Academic journal article Interdisciplinary Journal of e-Skills and Lifelong Learning

Examining the Effectiveness of Web-Based Learning Tools in Middle and Secondary School Science Classrooms

Academic journal article Interdisciplinary Journal of e-Skills and Lifelong Learning

Examining the Effectiveness of Web-Based Learning Tools in Middle and Secondary School Science Classrooms

Article excerpt


Many students today have grown up with ubiquitous access to technology and the Internet earning them the title of the "net generation" (Montgomery, 2009; Palfrey & Gasser, 2008; Tapscott, 2008). Outside the classroom, these students use the web to perform a wide range of personallymeaningful tasks including communicating, socializing, searching, learning, and entertaining themselves (Tapscott, 2008). Inside the classroom, technology is used sporadically and the overall impact on learning appears to be negligible (e.g., Cuban, 2001; Roberston, 2003; Russell, Bebell, O'Dwyer, & O'Connor, 2003). Numerous barriers to using technology, including access to computers, time, and negative attitudes (Eifler, Greene, & Carroll, 2001; Strudler & Wetzel, 1999; Thompson, Schmidt, & Davis, 2003; Wepner, Ziomek, & Tao, 2003), have contributed to the limited impact of computer-based learning tools. It is argued that web-based learning tools (WBLTs), also known as learning objects, offer a number of key features that address possible barriers and support student learning, particularly in the subject area of science. The purpose of this study was to explore the impact of WBLTs in middle and secondary school science classrooms.

Literature Review


WBLTs are defined in this paper as "interactive web-based tools that support learning of a specific concept by enhancing, amplifying, and/or guiding the cognitive processes of learners." This definition is an amalgamation of previous efforts to define learning objects (Agostinho, Bennett, Lockyer, & Harper, 2004; Butson, 2003; McGreal , 2004; Parrish, 2004; Wiley et al., 2004). The WBLTs used in the current study allowed students to experiment, manipulate variables, apply concepts, or answer questions based on formal presentation of material targeting a relatively narrow concept. The term "web-based learning tool" is used because it clearly communicates many features of the proposed operational definition, namely tools that students and teachers access from the web to support learning, whereas the term "learning object" is more general.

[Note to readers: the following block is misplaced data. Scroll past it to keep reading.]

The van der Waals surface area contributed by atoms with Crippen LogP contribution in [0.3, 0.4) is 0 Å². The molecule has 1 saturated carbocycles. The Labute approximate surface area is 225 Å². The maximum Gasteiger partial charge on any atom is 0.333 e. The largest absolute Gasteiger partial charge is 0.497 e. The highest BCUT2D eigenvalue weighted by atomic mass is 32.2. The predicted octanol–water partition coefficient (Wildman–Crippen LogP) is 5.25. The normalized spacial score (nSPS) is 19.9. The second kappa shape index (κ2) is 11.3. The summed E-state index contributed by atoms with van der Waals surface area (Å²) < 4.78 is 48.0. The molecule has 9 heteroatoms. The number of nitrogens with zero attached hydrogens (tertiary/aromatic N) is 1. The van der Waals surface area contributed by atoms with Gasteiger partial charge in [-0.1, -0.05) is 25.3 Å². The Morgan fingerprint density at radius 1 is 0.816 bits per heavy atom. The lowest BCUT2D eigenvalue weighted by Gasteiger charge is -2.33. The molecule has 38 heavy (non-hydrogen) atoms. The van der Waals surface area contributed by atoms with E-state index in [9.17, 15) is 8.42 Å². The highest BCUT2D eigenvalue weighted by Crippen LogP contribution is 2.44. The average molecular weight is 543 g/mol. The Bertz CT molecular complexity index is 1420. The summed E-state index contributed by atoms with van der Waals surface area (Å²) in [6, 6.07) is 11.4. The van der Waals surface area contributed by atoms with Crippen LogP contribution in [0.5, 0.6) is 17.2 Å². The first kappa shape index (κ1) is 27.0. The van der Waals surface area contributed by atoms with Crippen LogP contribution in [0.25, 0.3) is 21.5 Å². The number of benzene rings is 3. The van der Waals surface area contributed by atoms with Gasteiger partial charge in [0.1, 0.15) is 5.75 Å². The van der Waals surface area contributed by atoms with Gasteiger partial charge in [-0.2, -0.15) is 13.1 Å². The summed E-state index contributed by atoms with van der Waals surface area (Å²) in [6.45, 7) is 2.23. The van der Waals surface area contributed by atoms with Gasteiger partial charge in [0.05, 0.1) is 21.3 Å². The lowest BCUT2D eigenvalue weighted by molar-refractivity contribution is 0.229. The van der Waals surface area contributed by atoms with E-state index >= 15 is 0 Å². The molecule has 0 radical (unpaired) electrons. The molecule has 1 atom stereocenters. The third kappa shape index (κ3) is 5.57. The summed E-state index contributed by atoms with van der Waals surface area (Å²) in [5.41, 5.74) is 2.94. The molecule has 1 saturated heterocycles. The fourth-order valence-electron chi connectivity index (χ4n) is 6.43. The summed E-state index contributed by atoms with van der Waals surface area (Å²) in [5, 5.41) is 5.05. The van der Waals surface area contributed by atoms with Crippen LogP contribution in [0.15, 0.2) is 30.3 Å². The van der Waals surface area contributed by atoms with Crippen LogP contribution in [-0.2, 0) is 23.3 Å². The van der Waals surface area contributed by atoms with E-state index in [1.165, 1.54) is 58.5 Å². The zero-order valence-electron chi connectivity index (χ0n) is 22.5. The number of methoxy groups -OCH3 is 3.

Teaching and learning benefits of using WBLTs

WBLTs offer several promising solutions to the challenges that everyday teachers face with respect to using technology. First and foremost, WBLTs are easy to use. Teachers, even those who have limited computer-based skills, do not need to devote considerable blocks of time toward understanding how to use these straightforward tools (Gadanidis, Gadanidis, & Schindler, 2003; Kay & Knaack, 2007). Second, good WBLTs have well defined objectives and a clear, narrow focus making it easier to develop effective lesson plans and integration strategies (Kay & Knaack, 2007). Third, WBLTs are readily accessible over the Internet. Given that over 90% of all public schools in North America and Europe now have access to the Internet (and therefore WBLTs) with most having high-speed broadband connections, teachers need not worry about software accessibility (e.g., Compton & Harwood, 2003; Organization for Economic Co-operation and Development [OECD], 2006). Finally, reusability permits WBLTs to be useful for a large audience, particularly when the objects are placed in well organized, searchable databases (e.g., Agostinho et al., 2004; Duval, Hodgins, Rehak & Mason, 2003).

Regarding learning, one particularly noteworthy feature of WBLTs is the use of visual supports to help make abstract concepts more easily understood (Kay & Knaack, 2008a, 2008c; Sedig & Liang, 2006), often by reducing working memory and cognitive load (Sedig & Liang, 2006). Another important learning feature of WBLTs is the inclusion of clear learning goals and immediate feedback, characteristics that often lead to increased motivation (Barkley, 2010; Wlodkowski, 2008). Finally, WBLTs permit students to control the pace of learning thereby providing easier digestion of new concepts (Bransford, Brown, & Cocking, 2000; Kay, 2008a, 2008c; Willingham, 2009). …

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